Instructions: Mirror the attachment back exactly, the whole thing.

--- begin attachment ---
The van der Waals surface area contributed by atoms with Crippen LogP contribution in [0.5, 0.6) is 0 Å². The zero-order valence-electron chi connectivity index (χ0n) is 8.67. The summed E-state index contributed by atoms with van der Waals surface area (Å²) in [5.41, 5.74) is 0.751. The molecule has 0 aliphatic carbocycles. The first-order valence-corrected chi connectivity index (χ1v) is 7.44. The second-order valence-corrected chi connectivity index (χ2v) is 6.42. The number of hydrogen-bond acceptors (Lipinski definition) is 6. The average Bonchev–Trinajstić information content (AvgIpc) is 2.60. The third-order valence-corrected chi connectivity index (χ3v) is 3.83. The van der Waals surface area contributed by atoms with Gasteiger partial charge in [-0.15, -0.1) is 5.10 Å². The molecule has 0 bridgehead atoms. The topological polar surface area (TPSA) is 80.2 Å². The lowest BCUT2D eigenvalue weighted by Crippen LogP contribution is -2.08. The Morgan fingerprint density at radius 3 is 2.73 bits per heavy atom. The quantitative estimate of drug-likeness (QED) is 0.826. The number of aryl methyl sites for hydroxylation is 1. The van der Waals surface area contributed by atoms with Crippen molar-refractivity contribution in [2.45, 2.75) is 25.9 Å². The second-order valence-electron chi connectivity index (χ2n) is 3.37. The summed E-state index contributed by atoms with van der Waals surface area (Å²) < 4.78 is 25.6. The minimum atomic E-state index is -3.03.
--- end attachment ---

The van der Waals surface area contributed by atoms with Crippen LogP contribution in [0.5, 0.6) is 0 Å². The zero-order valence-electron chi connectivity index (χ0n) is 8.67. The summed E-state index contributed by atoms with van der Waals surface area (Å²) in [5.41, 5.74) is 0.751. The molecule has 0 aliphatic carbocycles. The first-order valence-corrected chi connectivity index (χ1v) is 7.44. The second-order valence-corrected chi connectivity index (χ2v) is 6.42. The number of hydrogen-bond acceptors (Lipinski definition) is 6. The average Bonchev–Trinajstić information content (AvgIpc) is 2.60. The third-order valence-corrected chi connectivity index (χ3v) is 3.83. The van der Waals surface area contributed by atoms with Gasteiger partial charge in [-0.15, -0.1) is 5.10 Å². The molecule has 0 bridgehead atoms. The topological polar surface area (TPSA) is 80.2 Å². The lowest BCUT2D eigenvalue weighted by Crippen LogP contribution is -2.08. The Morgan fingerprint density at radius 3 is 2.73 bits per heavy atom. The quantitative estimate of drug-likeness (QED) is 0.826. The number of aryl methyl sites for hydroxylation is 1. The van der Waals surface area contributed by atoms with Crippen molar-refractivity contribution in [2.45, 2.75) is 25.9 Å². The second-order valence-electron chi connectivity index (χ2n) is 3.37. The summed E-state index contributed by atoms with van der Waals surface area (Å²) < 4.78 is 25.6. The minimum atomic E-state index is -3.03.